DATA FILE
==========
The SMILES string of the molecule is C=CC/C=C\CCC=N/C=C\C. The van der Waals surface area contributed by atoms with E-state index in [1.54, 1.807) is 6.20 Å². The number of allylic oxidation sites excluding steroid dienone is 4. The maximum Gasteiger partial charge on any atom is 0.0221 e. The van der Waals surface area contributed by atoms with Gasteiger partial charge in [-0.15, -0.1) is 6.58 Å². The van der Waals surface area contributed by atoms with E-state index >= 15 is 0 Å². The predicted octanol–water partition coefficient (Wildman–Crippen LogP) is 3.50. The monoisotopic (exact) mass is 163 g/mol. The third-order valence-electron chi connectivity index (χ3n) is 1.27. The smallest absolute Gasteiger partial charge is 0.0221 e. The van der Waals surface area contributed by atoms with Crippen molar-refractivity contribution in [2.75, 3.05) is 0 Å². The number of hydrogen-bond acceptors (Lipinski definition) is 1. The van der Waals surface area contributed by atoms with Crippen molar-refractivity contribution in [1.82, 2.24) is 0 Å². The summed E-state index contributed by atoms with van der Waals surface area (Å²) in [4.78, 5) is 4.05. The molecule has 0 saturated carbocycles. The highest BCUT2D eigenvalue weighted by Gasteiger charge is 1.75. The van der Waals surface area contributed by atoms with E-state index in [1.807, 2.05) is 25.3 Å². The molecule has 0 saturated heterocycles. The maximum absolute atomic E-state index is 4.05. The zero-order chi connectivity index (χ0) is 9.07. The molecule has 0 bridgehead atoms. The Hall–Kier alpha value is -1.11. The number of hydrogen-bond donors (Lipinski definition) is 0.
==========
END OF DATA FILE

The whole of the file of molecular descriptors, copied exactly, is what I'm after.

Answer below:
The SMILES string of the molecule is C=CC/C=C\CCC=N/C=C\C. The van der Waals surface area contributed by atoms with E-state index in [1.54, 1.807) is 6.20 Å². The number of allylic oxidation sites excluding steroid dienone is 4. The maximum Gasteiger partial charge on any atom is 0.0221 e. The van der Waals surface area contributed by atoms with Gasteiger partial charge in [-0.15, -0.1) is 6.58 Å². The van der Waals surface area contributed by atoms with E-state index >= 15 is 0 Å². The predicted octanol–water partition coefficient (Wildman–Crippen LogP) is 3.50. The monoisotopic (exact) mass is 163 g/mol. The third-order valence-electron chi connectivity index (χ3n) is 1.27. The smallest absolute Gasteiger partial charge is 0.0221 e. The van der Waals surface area contributed by atoms with Crippen molar-refractivity contribution in [2.75, 3.05) is 0 Å². The number of hydrogen-bond acceptors (Lipinski definition) is 1. The van der Waals surface area contributed by atoms with Crippen molar-refractivity contribution in [1.82, 2.24) is 0 Å². The summed E-state index contributed by atoms with van der Waals surface area (Å²) in [4.78, 5) is 4.05. The molecule has 0 saturated carbocycles. The highest BCUT2D eigenvalue weighted by Gasteiger charge is 1.75. The van der Waals surface area contributed by atoms with E-state index in [1.807, 2.05) is 25.3 Å². The molecule has 0 saturated heterocycles. The maximum absolute atomic E-state index is 4.05. The zero-order chi connectivity index (χ0) is 9.07. The molecule has 0 bridgehead atoms. The Hall–Kier alpha value is -1.11. The number of hydrogen-bond donors (Lipinski definition) is 0.